“Jackie Chan is basically the Mickey Mouse of Chinese culture, a celebrity who is so omnipresent that his name has become shorthand,” says Grady Hendrix, cofounder of the New York Asian Film Festival.
Finally, students of Karate (or fans of the Karate Kid) will want to check out the article titled “The Real Mr. Miyagi” over at the Daily Beast. This piece discusses Kevin Derek’s documentary on Fumio Demura and his contributions to the Japanese martial arts in America. It is a well done piece, and it even has the seemingly mandatory Bruce Lee tie-in.
Martial Arts Studies
First off, I am happy to announce that my book (with Sifu Jon Nielson) The Creation of Wing Chun: A Social History of the Southern Chinese Martial Arts, is now shipping from amazon and available to the public. Here is the publisher’s statement on the book:
This book explores the social history of southern Chinese martial arts and their contemporary importance to local identity and narratives of resistance. Hong Kong’s Bruce Lee ushered the Chinese martial arts onto an international stage in the 1970s. Lee’s teacher, Ip Man, master of Wing Chun Kung Fu, has recently emerged as a highly visible symbol of southern Chinese identity and pride. Benjamin N. Judkins and Jon Nielson examine the emergence of Wing Chun to reveal how this body of social practices developed and why individuals continue to turn to the martial arts as they navigate the challenges of a rapidly evolving environment. After surveying the development of hand combat traditions in Guangdong Province from roughly the start of the nineteenth century until 1949, the authors turn to Wing Chun, noting its development, the changing social attitudes towards this practice over time, and its ultimate emergence as a global art form.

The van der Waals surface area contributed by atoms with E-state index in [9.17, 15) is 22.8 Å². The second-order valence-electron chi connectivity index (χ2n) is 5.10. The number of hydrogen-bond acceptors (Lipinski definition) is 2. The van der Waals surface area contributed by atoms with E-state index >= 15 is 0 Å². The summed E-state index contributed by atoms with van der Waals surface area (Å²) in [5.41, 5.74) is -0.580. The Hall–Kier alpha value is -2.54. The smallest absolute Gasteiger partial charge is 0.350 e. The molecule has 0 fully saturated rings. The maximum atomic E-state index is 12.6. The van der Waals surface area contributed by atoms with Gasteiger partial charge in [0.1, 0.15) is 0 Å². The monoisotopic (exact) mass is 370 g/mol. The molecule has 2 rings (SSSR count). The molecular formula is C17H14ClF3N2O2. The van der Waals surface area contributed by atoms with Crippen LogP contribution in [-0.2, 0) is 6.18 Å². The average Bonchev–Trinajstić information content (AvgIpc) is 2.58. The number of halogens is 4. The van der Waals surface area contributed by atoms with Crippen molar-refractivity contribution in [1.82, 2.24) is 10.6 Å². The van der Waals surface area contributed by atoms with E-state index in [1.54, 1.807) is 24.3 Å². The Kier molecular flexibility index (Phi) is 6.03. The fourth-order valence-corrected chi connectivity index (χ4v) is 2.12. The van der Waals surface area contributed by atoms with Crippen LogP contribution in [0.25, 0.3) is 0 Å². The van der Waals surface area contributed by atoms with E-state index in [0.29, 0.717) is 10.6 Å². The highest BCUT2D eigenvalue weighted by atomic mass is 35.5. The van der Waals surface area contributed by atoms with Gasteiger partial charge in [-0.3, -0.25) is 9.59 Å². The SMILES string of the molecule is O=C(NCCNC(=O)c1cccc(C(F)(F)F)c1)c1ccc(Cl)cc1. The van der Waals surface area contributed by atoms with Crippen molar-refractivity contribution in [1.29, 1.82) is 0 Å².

Students of martial arts studies should also note the release of Prof. Barry Allen’s (McMaster University, Hamilton Ontario) most recent volume, Striking Beauty: A Philosophical Look at the Asian Martial Arts (Columbia UP). I noticed that Stanley Henning contributed a blurb for the back of this book as well.
The first book to focus on the intersection of Western philosophy and the Asian martial arts, Striking Beauty collapses the boundaries between Eastern and Western thought, comparatively studying the historical and philosophical traditions of martial arts practice and their ethical value in the modern world. Expanding Western philosophy’s global outlook, the book forces a theoretical reckoning with the concerns of Chinese philosophy and the aesthetic and technical dimensions of martial arts practice.
Striking Beauty explains the relationship between Asian martial arts and the Chinese philosophical traditions of Confucianism, Buddhism, and Daoism in addition to the strategic wisdom of Sunzi’s Art of War. It connects martial arts practice to the Western concepts of mind-body dualism and materialism, sports aesthetics, and the ethics of violence. Incorporating innovations in body phenomenology, somaesthetics, and embodied cognition, the work ameliorates Western philosophy’s hostility toward the body, emphasizing the pleasure of watching and engaging in martial arts, along with their beauty and the ethical problem of their violence.